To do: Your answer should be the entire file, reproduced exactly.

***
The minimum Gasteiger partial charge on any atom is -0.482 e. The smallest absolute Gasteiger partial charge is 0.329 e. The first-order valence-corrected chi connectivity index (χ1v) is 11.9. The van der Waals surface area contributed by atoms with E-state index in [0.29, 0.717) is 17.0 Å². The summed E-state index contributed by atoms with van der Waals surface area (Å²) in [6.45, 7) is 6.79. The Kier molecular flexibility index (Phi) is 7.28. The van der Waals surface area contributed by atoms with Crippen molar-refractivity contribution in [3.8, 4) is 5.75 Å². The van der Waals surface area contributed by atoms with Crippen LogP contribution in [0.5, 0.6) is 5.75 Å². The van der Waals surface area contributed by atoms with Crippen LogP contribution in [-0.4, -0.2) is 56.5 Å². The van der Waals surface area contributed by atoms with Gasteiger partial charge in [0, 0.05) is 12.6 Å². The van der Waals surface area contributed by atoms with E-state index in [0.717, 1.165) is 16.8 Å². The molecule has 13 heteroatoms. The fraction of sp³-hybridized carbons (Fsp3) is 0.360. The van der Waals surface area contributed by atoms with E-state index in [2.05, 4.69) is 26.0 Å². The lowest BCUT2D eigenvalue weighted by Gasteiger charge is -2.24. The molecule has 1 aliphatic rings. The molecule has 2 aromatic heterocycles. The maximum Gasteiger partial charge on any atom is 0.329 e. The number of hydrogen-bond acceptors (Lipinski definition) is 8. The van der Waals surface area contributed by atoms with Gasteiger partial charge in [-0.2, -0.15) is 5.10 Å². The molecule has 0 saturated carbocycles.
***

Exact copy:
The minimum Gasteiger partial charge on any atom is -0.482 e. The smallest absolute Gasteiger partial charge is 0.329 e. The first-order valence-corrected chi connectivity index (χ1v) is 11.9. The van der Waals surface area contributed by atoms with E-state index in [0.29, 0.717) is 17.0 Å². The summed E-state index contributed by atoms with van der Waals surface area (Å²) in [6.45, 7) is 6.79. The Kier molecular flexibility index (Phi) is 7.28. The van der Waals surface area contributed by atoms with Crippen molar-refractivity contribution in [3.8, 4) is 5.75 Å². The van der Waals surface area contributed by atoms with Crippen LogP contribution in [0.5, 0.6) is 5.75 Å². The van der Waals surface area contributed by atoms with Crippen LogP contribution in [-0.4, -0.2) is 56.5 Å². The van der Waals surface area contributed by atoms with Gasteiger partial charge in [0, 0.05) is 12.6 Å². The van der Waals surface area contributed by atoms with E-state index in [0.717, 1.165) is 16.8 Å². The molecule has 13 heteroatoms. The fraction of sp³-hybridized carbons (Fsp3) is 0.360. The van der Waals surface area contributed by atoms with E-state index in [2.05, 4.69) is 26.0 Å². The lowest BCUT2D eigenvalue weighted by Gasteiger charge is -2.24. The molecule has 1 aliphatic rings. The molecule has 2 aromatic heterocycles. The maximum Gasteiger partial charge on any atom is 0.329 e. The number of hydrogen-bond acceptors (Lipinski definition) is 8. The van der Waals surface area contributed by atoms with Gasteiger partial charge in [-0.2, -0.15) is 5.10 Å². The molecule has 0 saturated carbocycles.